Reviewed by Chris Garcia, Editor-In-Chief, Klaus At Gunpoint
Love stories, even Surrealist ones, are a hard sell to me. They tend to be difficult to cut through. When I first got a hold of Lullaby for Lucious and Sumat, I realised that this was not a typical love story, but a thoroughly reinvented kind of story, the sort that small-time home filmmakers of the silent era were specializing in. It was easy then, the language of film was still being invented, but to do so today, with a hundred-plus years of cinematic grammar built up, it is much harder to make such a break-through.
Amazingly, Lullaby for Lucious and Sumat does just that. It creates a vocabulary, and then populates it with a grammar, both visual and auditory, that forces the viewer to re-investigate their perceptions of what has come before. And, utterly contradictory as it may seem, it does it by forcing the viewer to consider, accept and reject, that century of film history and visual expression. Thoroughly post-modernist, but also steeped in a tradition that is older than any any named artistic movement, Lullaby for Lucious & Sumat is an absolute achievement in the history of short film.
Let us start with what is easily taken in: the story to be told. The Moon is tired in his role looking over the world, and he sees the woman with the harp and telescope and they fall in love. Without the Moon, the order of things is lost, werewolves aren’t able to werewolf, lovers are no longer able to lover, astronauts are left to consult maps. It’s a smart movie, and it’s so very, thoroughly surrealist in every aspect that it makes love to all the senses. The story, told completely without dialogue, is beautiful and while I felt it was maybe a touch longer than the story demanded, the production was so amazing that I did not notice on my first viewing.
My first of many.
Watching it, I could see a certain combination of the works by Melies (whenever you show a moon with a human face, whether you mean to or not, you’re referencing Melies!), of the German Expressionists (with an obvious nod towards Nosferatu and The Cabinet of Dr. Caligari), of the Trick Films of the 1910s, of the artier Disney animations of the 40s, and shorts like The Life and Death of 9413: a Hollywood Extra. At times, I felt as if I was watching an Eastern European animation of the Soviet era like The Fabulous World of Jules Verne. It’s an absolute visual feast, and what shocked me was the fact that so much of the imagery came from films of the science fiction type. Shots of the cavorting moon, coupled with the images of astronauts, lost in space, all give a taste of science fiction running from Melies to Kubrick. But this is a fantasy film, no mere science fiction bauble! The colors and many of the visuals seem to recall works from as far afield as The Wizard of Oz and Pushing Daisies. At many points, the sense of a digital Guy Maddin begins to leap off the screen. Hell, there’s even some Fellini mixed in there. This is a short that acknowledges every other film ever made. It is a multi-media phoenix rising from the ashes of a century of film.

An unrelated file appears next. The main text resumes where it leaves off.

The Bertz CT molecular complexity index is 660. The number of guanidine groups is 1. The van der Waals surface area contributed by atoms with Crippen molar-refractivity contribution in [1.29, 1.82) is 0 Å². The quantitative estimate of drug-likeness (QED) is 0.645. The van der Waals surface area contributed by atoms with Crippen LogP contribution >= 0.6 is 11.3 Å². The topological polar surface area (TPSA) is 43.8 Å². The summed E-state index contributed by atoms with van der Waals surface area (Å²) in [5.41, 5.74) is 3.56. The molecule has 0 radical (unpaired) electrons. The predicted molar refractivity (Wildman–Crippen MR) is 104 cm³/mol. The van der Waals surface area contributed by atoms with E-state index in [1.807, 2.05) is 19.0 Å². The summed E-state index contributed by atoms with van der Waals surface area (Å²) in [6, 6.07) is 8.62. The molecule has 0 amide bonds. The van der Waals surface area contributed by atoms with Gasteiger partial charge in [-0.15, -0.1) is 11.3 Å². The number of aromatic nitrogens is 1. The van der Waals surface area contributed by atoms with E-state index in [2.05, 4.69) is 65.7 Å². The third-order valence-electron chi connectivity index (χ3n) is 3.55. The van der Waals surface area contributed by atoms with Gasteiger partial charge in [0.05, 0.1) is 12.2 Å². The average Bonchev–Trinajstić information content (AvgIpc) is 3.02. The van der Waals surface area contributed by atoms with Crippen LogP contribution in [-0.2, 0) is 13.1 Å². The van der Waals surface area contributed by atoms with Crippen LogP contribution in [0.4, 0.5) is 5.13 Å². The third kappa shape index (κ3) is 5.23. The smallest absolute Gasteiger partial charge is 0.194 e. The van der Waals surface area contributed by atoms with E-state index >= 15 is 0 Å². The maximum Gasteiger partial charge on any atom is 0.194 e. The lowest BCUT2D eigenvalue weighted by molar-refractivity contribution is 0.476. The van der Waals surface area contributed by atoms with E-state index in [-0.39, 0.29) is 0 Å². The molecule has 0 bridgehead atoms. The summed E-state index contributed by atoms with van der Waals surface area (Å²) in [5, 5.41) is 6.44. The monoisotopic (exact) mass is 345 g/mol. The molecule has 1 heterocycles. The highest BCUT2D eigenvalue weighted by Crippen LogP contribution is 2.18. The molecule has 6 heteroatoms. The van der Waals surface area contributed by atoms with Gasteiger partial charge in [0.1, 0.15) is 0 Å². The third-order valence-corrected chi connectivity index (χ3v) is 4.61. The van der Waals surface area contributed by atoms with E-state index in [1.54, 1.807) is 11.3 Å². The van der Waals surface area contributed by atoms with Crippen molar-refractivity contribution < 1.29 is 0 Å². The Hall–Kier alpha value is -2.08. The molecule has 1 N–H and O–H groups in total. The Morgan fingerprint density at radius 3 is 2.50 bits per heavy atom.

Perhaps it is the texture of this film that is most engaging. The corrugated suit, visible painter’s tape as costuming, oversaturated colors, woodgrain, felt, printed paper, and foliage, the sense of a cut-paper collage, at times literally, brings the viewer in deep. The animation is not built to seamlessly blend in with the film, it is meant to give that feeling of assemblage that artists from Louise Nevelson and Joseph Cornell to Jeff Wassmann and Greg Colson have productively mined. There’s more than a touch of May Ray and Dali in there, and a timelessness that only makes the appearance of the astronauts that much more humorous and intellectually jarring. There is a dream-like quality to the presentation, which makes the fact that the audience can enter into a dream-state with the characters in what already seems to be a dream-state is a testament to the superiority of the filmmaking. There are Moonbabies, crying and tiny, who are controlled by puppetmasters who are visible in their black body-stockings, but the faces are obviously computer generated. It’s touches like that, the acknowledgement of the traditions of puppetry while still working in the film world of today, that gives so much more to this short.
But this short, so powerfully visual, is significantly more about the music than it is about the images.
Maylee Todd’s song Lullaby For My Fictitious Children Lucious and Sumat was the basis for the short, which she co-wrote with director Alvin Campaña. Maylee appears in the short as the woman of the world and sings the song towards the end of the film. It is amazingly beautiful, what else should we expect from such a stunning voice, but her performance as the woman who the Moon falls in love with is equally beautiful. The music for the entire film is remarkable, tying together a film that is a simple story.
The direction was spectacular, along with the cinematography and the music. Art Direction in a film like this makes the movie, but all together, this film is an absolute feast. Lullaby for Lucious & Sumat is possibly the most gorgeous short film out there right now. It’s a production that I pray makes a wide trip around the festival circuit.